So, two French astronomers, Delambre and Mechain based the metre on a ten-millionth of a meridian drawn from the North Pole to the Equator. But as no one had ever been to the North Pole, a survey was a bit tricky and it's also a bit nippy up there. Instead, they measured a segment of a meridian and calculated the rest. By sheer luck, there was an ideal line from Dunkirk to Barcelona covering about a tenth of the distance required. In spite of risking being taken for spies as they peered through telescopes from mountain tops, they survived and eventually after seven years rambling around, the length of the meter was confirmed.
The Brits being rightly suspicious of all things from Froggyland, stuck to their imperial measurements. Somehow, a few of these new measurements crept in, probably slipped in with the Bordeaux or Camembert, and so now we have a mish-mash of rain measured in millimetres, but miles per hour for wind. We have temperature in Celsius (used to be Centigrade) and occasionally converted for us into Farenheit. We have petrol in litres but beer in pints. We can buy fruit in either kilos and grams, or pounds and ounces.
There is a philosophical difference in the two approaches. The imperial system was based on measurements that were actually useful in every day life. The inch is approximately the distance from the thumb knuckle to the tip. A foot is, well, a foot. The Metric system is based on the size of the earth which has really very little practical value when you need to buy a pair of trousers. The Brits were quite happy that different units made up the next highest measure. For example, there are twelve inches in a foot and three feet in a yard; sixteen ounces in a pound but fourteen pounds in a stone. In the metric system, there always seems to be ten units of one measure in the next highest measure which is quite boring really. And the last thing the Brits want is to make it easier for Johnny Foreigner which is why English is difficult to learn and has some very odd spellings even if the Americans have tried to change some of them. If we set the bar high, only those who are really keen to embrace our ways will be allowed into the Club.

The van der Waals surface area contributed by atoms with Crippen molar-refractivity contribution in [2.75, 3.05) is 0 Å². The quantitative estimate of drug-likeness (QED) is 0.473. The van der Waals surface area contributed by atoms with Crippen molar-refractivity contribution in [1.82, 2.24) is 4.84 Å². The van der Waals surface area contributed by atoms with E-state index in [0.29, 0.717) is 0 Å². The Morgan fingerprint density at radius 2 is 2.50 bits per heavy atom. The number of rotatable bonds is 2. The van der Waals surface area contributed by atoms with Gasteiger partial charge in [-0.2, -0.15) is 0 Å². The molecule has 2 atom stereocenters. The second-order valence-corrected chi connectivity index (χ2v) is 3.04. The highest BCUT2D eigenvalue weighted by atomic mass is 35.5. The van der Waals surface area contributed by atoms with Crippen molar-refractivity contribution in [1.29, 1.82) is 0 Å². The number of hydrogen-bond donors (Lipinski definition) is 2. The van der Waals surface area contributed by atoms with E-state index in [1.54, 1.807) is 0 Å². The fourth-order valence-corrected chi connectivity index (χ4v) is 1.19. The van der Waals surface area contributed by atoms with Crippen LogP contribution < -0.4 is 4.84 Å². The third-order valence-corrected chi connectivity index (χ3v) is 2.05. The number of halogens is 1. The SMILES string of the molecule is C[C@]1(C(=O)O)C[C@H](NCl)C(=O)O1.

Those of you who scoffed at the lengthy and some even said tedious explanation of the Lie Group 8 on my last desk top, scoff no more. It appears that the efforts of the team of mathematicians with serious computer power were not doing it just because they were a bit bored on a wet Sunday afternoon. The Lie Group 8 may well hold the key to the Universe. Garrett Lisi, a flamboyant independent mathematician could be the first man to have stared knowingly at the geometry of creation. I was never enamoured with String Theory. Despite years of work, there always seemed to be some aspect of it that didn’t quite fit and it wasn’t elegant. There will always be a few doubters, but most cosmologists, astrophysicists and the like seem to think he is on to something. So, I was right after all. It is useful.